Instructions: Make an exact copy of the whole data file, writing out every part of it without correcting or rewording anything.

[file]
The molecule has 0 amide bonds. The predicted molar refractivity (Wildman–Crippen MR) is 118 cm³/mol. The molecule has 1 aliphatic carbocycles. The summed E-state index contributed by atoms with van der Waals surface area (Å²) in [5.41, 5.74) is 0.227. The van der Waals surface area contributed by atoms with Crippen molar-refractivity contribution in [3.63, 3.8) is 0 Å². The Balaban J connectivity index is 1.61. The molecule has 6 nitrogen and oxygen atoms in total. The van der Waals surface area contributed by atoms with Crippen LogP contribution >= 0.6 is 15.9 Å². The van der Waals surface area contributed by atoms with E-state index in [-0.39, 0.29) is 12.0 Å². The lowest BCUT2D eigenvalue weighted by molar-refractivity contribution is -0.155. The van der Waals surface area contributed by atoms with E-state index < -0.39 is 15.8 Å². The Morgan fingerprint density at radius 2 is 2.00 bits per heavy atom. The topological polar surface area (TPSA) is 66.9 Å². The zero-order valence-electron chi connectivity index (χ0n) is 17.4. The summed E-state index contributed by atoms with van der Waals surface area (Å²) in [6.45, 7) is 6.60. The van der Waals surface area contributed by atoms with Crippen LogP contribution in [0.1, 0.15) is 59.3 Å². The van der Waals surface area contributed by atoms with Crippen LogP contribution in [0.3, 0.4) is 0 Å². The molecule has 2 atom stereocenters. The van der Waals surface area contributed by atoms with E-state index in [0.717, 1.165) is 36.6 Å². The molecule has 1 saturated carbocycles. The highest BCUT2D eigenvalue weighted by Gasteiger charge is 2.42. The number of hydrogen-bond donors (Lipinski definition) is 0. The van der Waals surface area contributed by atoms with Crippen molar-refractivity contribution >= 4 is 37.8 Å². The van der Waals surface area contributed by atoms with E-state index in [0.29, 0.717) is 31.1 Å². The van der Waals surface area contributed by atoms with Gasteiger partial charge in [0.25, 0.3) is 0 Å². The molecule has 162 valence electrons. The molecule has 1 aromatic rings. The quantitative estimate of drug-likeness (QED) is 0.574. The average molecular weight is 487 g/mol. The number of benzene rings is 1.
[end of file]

The molecule has 0 amide bonds. The predicted molar refractivity (Wildman–Crippen MR) is 118 cm³/mol. The molecule has 1 aliphatic carbocycles. The summed E-state index contributed by atoms with van der Waals surface area (Å²) in [5.41, 5.74) is 0.227. The van der Waals surface area contributed by atoms with Crippen molar-refractivity contribution in [3.63, 3.8) is 0 Å². The Balaban J connectivity index is 1.61. The molecule has 6 nitrogen and oxygen atoms in total. The van der Waals surface area contributed by atoms with Crippen LogP contribution >= 0.6 is 15.9 Å². The van der Waals surface area contributed by atoms with E-state index in [-0.39, 0.29) is 12.0 Å². The lowest BCUT2D eigenvalue weighted by molar-refractivity contribution is -0.155. The van der Waals surface area contributed by atoms with E-state index < -0.39 is 15.8 Å². The Morgan fingerprint density at radius 2 is 2.00 bits per heavy atom. The topological polar surface area (TPSA) is 66.9 Å². The zero-order valence-electron chi connectivity index (χ0n) is 17.4. The summed E-state index contributed by atoms with van der Waals surface area (Å²) in [6.45, 7) is 6.60. The van der Waals surface area contributed by atoms with Crippen LogP contribution in [0.1, 0.15) is 59.3 Å². The van der Waals surface area contributed by atoms with Crippen LogP contribution in [0.3, 0.4) is 0 Å². The molecule has 2 atom stereocenters. The van der Waals surface area contributed by atoms with E-state index in [0.717, 1.165) is 36.6 Å². The molecule has 1 saturated carbocycles. The highest BCUT2D eigenvalue weighted by Gasteiger charge is 2.42. The number of hydrogen-bond donors (Lipinski definition) is 0. The van der Waals surface area contributed by atoms with Crippen molar-refractivity contribution >= 4 is 37.8 Å². The van der Waals surface area contributed by atoms with E-state index in [0.29, 0.717) is 31.1 Å². The van der Waals surface area contributed by atoms with Gasteiger partial charge in [0.25, 0.3) is 0 Å². The molecule has 162 valence electrons. The molecule has 1 aromatic rings. The quantitative estimate of drug-likeness (QED) is 0.574. The average molecular weight is 487 g/mol. The number of benzene rings is 1.